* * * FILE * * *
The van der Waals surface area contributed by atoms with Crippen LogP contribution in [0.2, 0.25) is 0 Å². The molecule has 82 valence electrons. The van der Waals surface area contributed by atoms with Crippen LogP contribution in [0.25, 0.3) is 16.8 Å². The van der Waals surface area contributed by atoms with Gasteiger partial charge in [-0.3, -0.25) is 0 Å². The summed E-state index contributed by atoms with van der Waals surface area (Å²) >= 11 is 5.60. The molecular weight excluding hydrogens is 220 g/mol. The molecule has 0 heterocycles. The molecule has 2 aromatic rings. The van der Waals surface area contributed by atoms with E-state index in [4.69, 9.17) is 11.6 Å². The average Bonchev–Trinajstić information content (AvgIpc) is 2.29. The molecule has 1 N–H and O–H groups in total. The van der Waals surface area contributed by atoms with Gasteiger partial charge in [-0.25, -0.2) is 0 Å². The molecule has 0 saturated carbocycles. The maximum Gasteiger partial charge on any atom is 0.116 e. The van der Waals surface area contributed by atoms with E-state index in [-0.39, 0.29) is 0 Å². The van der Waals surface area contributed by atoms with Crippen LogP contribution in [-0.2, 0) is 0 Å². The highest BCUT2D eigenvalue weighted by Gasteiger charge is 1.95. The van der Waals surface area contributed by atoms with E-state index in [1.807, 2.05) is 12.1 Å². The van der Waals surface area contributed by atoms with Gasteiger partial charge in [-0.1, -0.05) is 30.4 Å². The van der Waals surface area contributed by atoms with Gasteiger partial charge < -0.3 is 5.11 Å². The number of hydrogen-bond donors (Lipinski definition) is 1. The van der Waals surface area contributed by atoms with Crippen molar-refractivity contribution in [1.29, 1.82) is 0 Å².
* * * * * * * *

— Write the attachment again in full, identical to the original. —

The van der Waals surface area contributed by atoms with Crippen LogP contribution in [0.2, 0.25) is 0 Å². The molecule has 82 valence electrons. The van der Waals surface area contributed by atoms with Crippen LogP contribution in [0.25, 0.3) is 16.8 Å². The van der Waals surface area contributed by atoms with Gasteiger partial charge in [-0.3, -0.25) is 0 Å². The summed E-state index contributed by atoms with van der Waals surface area (Å²) >= 11 is 5.60. The molecular weight excluding hydrogens is 220 g/mol. The molecule has 0 heterocycles. The molecule has 2 aromatic rings. The van der Waals surface area contributed by atoms with E-state index in [4.69, 9.17) is 11.6 Å². The average Bonchev–Trinajstić information content (AvgIpc) is 2.29. The molecule has 1 N–H and O–H groups in total. The van der Waals surface area contributed by atoms with Gasteiger partial charge in [-0.25, -0.2) is 0 Å². The molecule has 0 saturated carbocycles. The maximum Gasteiger partial charge on any atom is 0.116 e. The van der Waals surface area contributed by atoms with E-state index in [-0.39, 0.29) is 0 Å². The van der Waals surface area contributed by atoms with Crippen LogP contribution in [-0.2, 0) is 0 Å². The highest BCUT2D eigenvalue weighted by Gasteiger charge is 1.95. The van der Waals surface area contributed by atoms with E-state index in [1.807, 2.05) is 12.1 Å². The van der Waals surface area contributed by atoms with Gasteiger partial charge in [-0.1, -0.05) is 30.4 Å². The van der Waals surface area contributed by atoms with Gasteiger partial charge < -0.3 is 5.11 Å². The number of hydrogen-bond donors (Lipinski definition) is 1. The van der Waals surface area contributed by atoms with Crippen molar-refractivity contribution in [1.29, 1.82) is 0 Å².